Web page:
ORLANDO, Fla. – Cyclones are nothing new. Any low pressure system, spinning counterclockwise in the northern hemisphere and clockwise in the southern hemisphere is a cyclone.
When these systems are in tropical regions, they are tropical cyclones, everywhere on Earth -- even in the Atlantic basin. There’s also a mid-latitude cyclone, a low pressure system found in the mid-latitudes. Nor’easters that impact the Mid-Atlantic and Northeast U.S. are mid-latitude cyclones.
To be a tropical cyclone, meteorologically speaking, certain criteria has to be met:
- The center of circulation has to be closed, meaning complete counterclockwise air flow.
- Continuous thunderstorm development around the center.
Tropical cyclones are fueled by warm ocean waters. There are also hybrid systems known as sub-tropical storms.
After the above criteria is met, it becomes a tropical depression in the Atlantic Basin. When wind speeds increase to 39 mph, it becomes a tropical storm and receives a name. When winds intensify to 74 mph, it becomes a hurricane.
In the Atlantic, we know tropical cyclones as tropical depressions, tropical storms and hurricanes.
Other parts of the world refer to these systems as something different, but anything that meets the aforementioned criteria worldwide is a tropical cyclone.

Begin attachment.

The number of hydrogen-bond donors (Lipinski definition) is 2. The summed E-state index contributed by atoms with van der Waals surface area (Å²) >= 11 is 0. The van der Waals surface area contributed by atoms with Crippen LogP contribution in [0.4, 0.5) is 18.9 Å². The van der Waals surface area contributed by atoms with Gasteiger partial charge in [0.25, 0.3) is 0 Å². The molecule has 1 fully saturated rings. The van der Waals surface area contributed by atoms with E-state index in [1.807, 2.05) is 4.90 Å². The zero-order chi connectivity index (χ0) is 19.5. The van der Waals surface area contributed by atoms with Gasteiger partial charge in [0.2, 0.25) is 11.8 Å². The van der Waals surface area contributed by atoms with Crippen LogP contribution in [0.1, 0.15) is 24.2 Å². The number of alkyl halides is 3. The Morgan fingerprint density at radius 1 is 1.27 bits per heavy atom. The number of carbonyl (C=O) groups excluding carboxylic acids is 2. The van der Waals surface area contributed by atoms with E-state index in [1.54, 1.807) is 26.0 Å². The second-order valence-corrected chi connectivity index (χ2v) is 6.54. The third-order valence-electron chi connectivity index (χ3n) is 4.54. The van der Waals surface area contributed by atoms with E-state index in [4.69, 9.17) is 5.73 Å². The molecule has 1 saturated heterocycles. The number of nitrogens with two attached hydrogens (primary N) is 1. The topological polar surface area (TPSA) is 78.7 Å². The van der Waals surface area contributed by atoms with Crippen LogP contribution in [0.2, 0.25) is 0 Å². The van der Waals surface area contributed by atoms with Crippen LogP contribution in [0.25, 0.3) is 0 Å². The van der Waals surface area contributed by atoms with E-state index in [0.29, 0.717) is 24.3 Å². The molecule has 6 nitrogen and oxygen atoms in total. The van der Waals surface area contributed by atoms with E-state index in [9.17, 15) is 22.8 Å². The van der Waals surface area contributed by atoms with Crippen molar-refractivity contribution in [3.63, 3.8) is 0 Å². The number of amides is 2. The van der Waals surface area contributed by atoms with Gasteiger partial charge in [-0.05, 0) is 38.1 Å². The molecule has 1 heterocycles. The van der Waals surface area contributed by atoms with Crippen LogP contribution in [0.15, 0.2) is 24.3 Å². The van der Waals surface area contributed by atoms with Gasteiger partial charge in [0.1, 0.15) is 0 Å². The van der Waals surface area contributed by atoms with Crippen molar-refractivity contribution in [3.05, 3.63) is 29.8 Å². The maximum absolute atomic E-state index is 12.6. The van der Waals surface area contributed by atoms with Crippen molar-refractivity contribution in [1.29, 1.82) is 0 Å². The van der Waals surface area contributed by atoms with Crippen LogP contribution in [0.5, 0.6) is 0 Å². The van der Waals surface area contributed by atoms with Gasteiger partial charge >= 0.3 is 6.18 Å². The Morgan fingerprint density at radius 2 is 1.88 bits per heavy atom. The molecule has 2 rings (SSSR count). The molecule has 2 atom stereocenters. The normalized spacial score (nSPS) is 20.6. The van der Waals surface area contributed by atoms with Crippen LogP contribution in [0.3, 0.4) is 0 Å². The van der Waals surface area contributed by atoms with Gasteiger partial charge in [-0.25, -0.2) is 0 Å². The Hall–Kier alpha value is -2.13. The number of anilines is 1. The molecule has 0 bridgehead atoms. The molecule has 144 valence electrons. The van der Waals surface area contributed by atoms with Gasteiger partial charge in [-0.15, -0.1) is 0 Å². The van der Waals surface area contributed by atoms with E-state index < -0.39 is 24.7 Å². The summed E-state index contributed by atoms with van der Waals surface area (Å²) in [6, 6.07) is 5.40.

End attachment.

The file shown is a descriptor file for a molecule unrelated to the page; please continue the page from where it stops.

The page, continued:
Tropical depressions, tropical storms and hurricanes are all tropical cyclones.
Then what is a potential tropical cyclone?
The potential tropical cyclone designation is relatively new from the National Hurricane Center.
The name is given to a disturbance that hasn’t yet met all of the meteorological criteria to be a tropical cyclone, depression or storm in the Atlantic Basin, but has the potential to become one be and will also be impacting land within 48 hours.
You won’t see a potential tropical cyclone in the middle of the ocean; the NHC will wait until it fully develops into something tropical to classify it.
The National Hurricane Center created this potential tropical cyclone designation so they can issue watches, warnings and the official forecast, allowing for greater preparation time even though the system itself isn’t officially tropical by meteorological definition.
Once the criteria is met, the system becomes a tropical depression or tropical storm depending on the wind speed. This is why they are called potential tropical cyclones, rather than potential tropical storms.